Manly Daily April 16, 2004

From India with love

"If steaming naan bread and bright orange delights from the tandoor are your idea of a typical Indian meal, an evening at this charming restaurant is sure to be an education. Southern Indian cuisine is the specialty here and you won't find a tandoor oven in sight.

What you will discover is a host of deliciously light and fresh dishes that are reminiscent of home-cooked meals I've enjoyed with Indian friends.
It's no surprise, therefore, that owners of three years Ivan Francis and his wife Mini are both south Indians who believe the food they grew up with, and still love to eat, influences the way they cook.

And they are passionate about the nuances of their cuisine, which they say offers simpler flavours thanks to cooking methods using griddles and woks, rather than the northern tandoor tradition.
"Spices are used delicately, producing food that is aromatic rather than cough-inducingly hot (unless specifically requested) and the scents of coconut, lime, curry leaf and coriander pervade rather than invade," Mini said.

Candlelit tables, suspended lanterns and wall hangings add to the intimacy of this popular and casual dining venue which has recently undergone renovations, and now offers a private upstairs dining room for 40 patrons.
An ominous-looking steel door fitted upstairs is a reminder of the venue's history - it was formerly the site of Tim Bristow's illegal gambling den.
A new liquor licence has allowed Ivan and Mini to incorporate a fully-stocked bar. They believe most people are in the dark when it comes to serving wine with traditional Indian dishes, so March saw the first food and wine evening hosted at the restaurant.

Along with weekly specials, an extensive menu with plenty of vegetarian options offers a range of mild, medium and hot dishes.
Much of the appeal for me was found in the mouth-watering traditional toasted and coarsely ground seasonings which included sesame seeds, sun-dried shallots and garlic, coriander seeds, red chillies, mustard seeds, fennel seeds, split peas, asafoetida (a brown natural resin) and lentils.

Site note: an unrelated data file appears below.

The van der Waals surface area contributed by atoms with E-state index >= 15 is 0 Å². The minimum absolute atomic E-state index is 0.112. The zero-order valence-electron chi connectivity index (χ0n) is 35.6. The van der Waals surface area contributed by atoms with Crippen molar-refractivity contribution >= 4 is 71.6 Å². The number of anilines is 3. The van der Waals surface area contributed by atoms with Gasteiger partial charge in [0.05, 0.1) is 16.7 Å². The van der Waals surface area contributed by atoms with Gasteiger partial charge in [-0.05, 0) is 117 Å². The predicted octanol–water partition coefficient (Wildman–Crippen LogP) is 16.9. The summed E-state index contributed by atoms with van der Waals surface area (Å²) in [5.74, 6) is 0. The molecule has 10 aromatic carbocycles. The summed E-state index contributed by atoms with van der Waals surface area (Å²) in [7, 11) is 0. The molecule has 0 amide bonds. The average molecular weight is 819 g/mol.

My guest and I had an impressive start to the meal with the entree prawn pondi ($12.90) and house specialty, mini masala dosa ($8.90).
Five plump prawns marinated in savoury south Indian spices was served steaming hot on a sizzler and sprinkled with coriander. Well worth savouring. The popular dosa, known as the bread of the south, is a light and crisp golden pancake-like disc made from naturally-fermented rice and lentil batter.

Instead of wheat, rice and lentils are the staple food in the southern coastal states, and these are pounded, fermented, steamed, poached and fried to make a range of nutritious and delicious gluten-free dishes.
Served with the southern version of naan bread, paratha, our mains came in dishes designed to be shared between guests. Made with the same type of dough, but cooked on a griddle, this bread is layered, light and slightly sweet.

The medium-spiced Bombay potatoes ($12.90) are a filling and generously-sized blend of sauteed potatoes tempered with mustard seeds and fennel.

The chicken chettinad ($14.90), a traditional south Indian chicken curry, is labelled a hot dish but with coconut and hot black pepper, I found it more spicy than hot.

With a choice of homemade kulfi (ice cream) for dessert (all $8.90), I opted for the artistically-served and delicious orange and cointreau blend.
Bhaji on the Beach is licensed, BYO bottled wine only, and open for dinner Tuesday to Sunday from 5.30pm."